Yorkville School District 115 teacher Kavita Mahendra is empowering young students who are learning the English language.
Mahendra is an English language learning teacher at Grande Reserve Elementary School, where she works with children in all grade levels.
“I love my students. I cannot imagine doing anything else in my life,” Mahendra said.
For most of Mahendra’s students, Spanish is the language spoken in the home, and some struggle to fit in with their classmates.
Mahendra, who speaks three languages, starts by making her students see their bilingual status as an advantage.
“You speak two languages; that’s a gift. You should be proud, not embarrassed,” Mahendra tells her students.
Yet, Mahendra is well aware that her students face unique difficulties.
“The challenge my students face is being accepted for who they are,” Mahendra said. “I want my students to speak with others and to be leaders in the classroom.”
Kavita Mahendra has lived the classic coming to America success story.
She already was a successful school teacher in her native India when her husband, Dinesh, an architect, received a green card to come to the United States.
“The opportunity just dropped in our lap,” Mahendra said.
The couple came to this country in 2004, bringing their two young children.
Mahendra brought with her a native proficiency in English, Hindi and Telugu, a language spoken in several Indian states.
She also came with sterling academic credentials, solid teaching experience and a strong work ethic.
Mahendra earned a master’s degree in English literature from Osmania University in Hyderabad in 1994, after having received a bachelor of commerce degree from the same school. She also possessed a diploma in food production and catering from a hotel management institute.
In Hyderabad, a metropolis of more than 10 million people, Mahendra taught high school English, social studies and economics, while preparing students for their all-important board examinations.
“The experience helped me understand I could start anywhere and teach,” Mahendra said.
While Telugu is the local state language and Hindi is spoken across the country, it is English that serves as India’s lingua franca.
“English is the medium of interaction for everything in India,” Mahendra said.
After arriving in this country and settling in Carol Stream, Mahendra’s academic credentials in the world of commerce and management came in very handy.
She quickly landed a job as the sales manager of a retail store in Bloomingdale, working there for several years.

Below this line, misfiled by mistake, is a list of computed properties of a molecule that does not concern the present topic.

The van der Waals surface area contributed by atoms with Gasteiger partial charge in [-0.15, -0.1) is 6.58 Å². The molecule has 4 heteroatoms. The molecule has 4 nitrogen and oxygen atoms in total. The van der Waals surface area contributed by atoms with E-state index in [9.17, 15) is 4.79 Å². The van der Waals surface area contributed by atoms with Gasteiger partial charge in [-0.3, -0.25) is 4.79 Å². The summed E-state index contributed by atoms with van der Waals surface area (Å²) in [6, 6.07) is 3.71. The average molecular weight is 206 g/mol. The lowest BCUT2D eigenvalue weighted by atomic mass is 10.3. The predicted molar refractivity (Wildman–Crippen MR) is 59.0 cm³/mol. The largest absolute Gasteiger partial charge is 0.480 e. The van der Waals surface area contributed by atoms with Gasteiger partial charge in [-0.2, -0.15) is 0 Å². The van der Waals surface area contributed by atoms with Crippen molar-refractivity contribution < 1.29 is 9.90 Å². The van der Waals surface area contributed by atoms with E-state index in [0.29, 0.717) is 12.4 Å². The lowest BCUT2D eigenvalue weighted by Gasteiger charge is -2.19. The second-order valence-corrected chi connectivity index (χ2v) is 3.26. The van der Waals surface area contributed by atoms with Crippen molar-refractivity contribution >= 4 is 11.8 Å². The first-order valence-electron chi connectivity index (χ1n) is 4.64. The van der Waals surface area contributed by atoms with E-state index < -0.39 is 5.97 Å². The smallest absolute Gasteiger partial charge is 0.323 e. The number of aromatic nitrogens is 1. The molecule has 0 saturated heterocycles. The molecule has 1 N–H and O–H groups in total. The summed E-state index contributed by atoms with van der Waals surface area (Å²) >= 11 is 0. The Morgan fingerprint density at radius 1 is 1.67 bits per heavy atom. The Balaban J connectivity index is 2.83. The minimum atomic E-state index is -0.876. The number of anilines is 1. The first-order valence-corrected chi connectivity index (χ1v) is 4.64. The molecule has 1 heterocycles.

Mahendra also did volunteer work at the local public library and began tutoring students in English. The lure of a teaching career was calling, but Mahendra knew that she needed a degree in education to make it happen.
That led to Northern Illinois University, where Mahendra earned her master’s degree in 2020.
“I realized everything I knew about teaching I needed to unlearn,” Mahendra said. “I started to see how much teachers do in the classroom.”
Mahendra currently has more than 30 students under her wing. The K-6 youngsters come to Mahendra from their regular classrooms for intensive, personalized instruction.
“Every student comes with his or her own story, and that’s where I draw my inspiration,” Mahendra said.
There are only a handful of desks in Mahendra’s small classroom space.
One recent morning found the teacher going back and forth between only two students as they wrote in their workbooks, offering encouragement while challenging them to do better.
To a visitor, a conversation with one of Mahendra’s students seems no different than speaking with any other 6- or 7-year-old. However, it is reading and writing which poses the big challenge.
“Looking at text is hard for them,” Mahendra said.
Mahendra uses Scholastic Magazine, a publication familiar to generations of students, to help build the vocabularies of her pupils.
The teacher’s classroom is filled with displays that promote strategies for the students to take advantage of their bilingualism.
One of these tells students to “Change your words, change your mindset.”
Instead of saying “The other kids don’t understand me,” the display advises Mahendra’s students to turn the situation into a positive: “I have an accent because I speak more than one language.”
Mahendra works with her students’ regular classroom teachers, helping to facilitate lessons. Communication with parents is vital.
“I work to establish a connection between families with limited English language skills and the school through phone calls or one-on-one meetings in order to explain the curriculum, school procedures, medical requirements and other relevant information,” Mahendra said. Part of the job is to simply support students who work at a slower pace than their peers, she said.
After completing her master’s degree at NIU and her student teaching, Mahendra began teaching at Grande Reserve in 2020.
“I absolutely love it here,” Mahendra said. “If I’m not in a classroom I feel like there is something missing.”
Kavita Mahendra, English langugage learning teacher at Grande Reserve Elementary School in Yorkville.
Q: Can you name a book that has had an influence on your teaching?
A: “Culturally Responsive Teaching & the Brain,” by Zaretta Hammond. The book’s subtitle is “Promoting Authentic Engagement & Rigor Among Culturally and Linguistically Diverse Students.”
“It was a challenge for me to learn what I needed to do to teach. I take inspiration from my kids.”